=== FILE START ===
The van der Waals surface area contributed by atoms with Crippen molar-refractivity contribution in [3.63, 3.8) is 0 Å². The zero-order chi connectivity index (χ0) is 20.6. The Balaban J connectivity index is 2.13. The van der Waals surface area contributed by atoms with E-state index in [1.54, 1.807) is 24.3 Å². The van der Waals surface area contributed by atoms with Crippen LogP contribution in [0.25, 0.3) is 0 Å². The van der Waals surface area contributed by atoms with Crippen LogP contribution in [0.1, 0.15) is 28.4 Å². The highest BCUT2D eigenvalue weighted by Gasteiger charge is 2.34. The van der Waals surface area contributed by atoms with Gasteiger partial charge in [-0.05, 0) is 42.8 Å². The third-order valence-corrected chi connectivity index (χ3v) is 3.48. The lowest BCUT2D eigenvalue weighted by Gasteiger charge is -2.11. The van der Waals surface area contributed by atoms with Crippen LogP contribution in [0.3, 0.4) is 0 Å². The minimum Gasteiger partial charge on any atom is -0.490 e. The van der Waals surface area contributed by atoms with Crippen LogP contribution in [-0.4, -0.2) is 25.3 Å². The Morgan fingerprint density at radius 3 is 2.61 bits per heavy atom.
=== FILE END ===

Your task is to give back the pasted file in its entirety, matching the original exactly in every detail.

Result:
The van der Waals surface area contributed by atoms with Crippen molar-refractivity contribution in [3.63, 3.8) is 0 Å². The zero-order chi connectivity index (χ0) is 20.6. The Balaban J connectivity index is 2.13. The van der Waals surface area contributed by atoms with E-state index in [1.54, 1.807) is 24.3 Å². The van der Waals surface area contributed by atoms with Crippen LogP contribution in [0.25, 0.3) is 0 Å². The van der Waals surface area contributed by atoms with Crippen LogP contribution in [0.1, 0.15) is 28.4 Å². The highest BCUT2D eigenvalue weighted by Gasteiger charge is 2.34. The van der Waals surface area contributed by atoms with Gasteiger partial charge in [-0.05, 0) is 42.8 Å². The third-order valence-corrected chi connectivity index (χ3v) is 3.48. The lowest BCUT2D eigenvalue weighted by Gasteiger charge is -2.11. The van der Waals surface area contributed by atoms with Crippen LogP contribution in [0.3, 0.4) is 0 Å². The minimum Gasteiger partial charge on any atom is -0.490 e. The van der Waals surface area contributed by atoms with Crippen LogP contribution in [-0.4, -0.2) is 25.3 Å². The Morgan fingerprint density at radius 3 is 2.61 bits per heavy atom.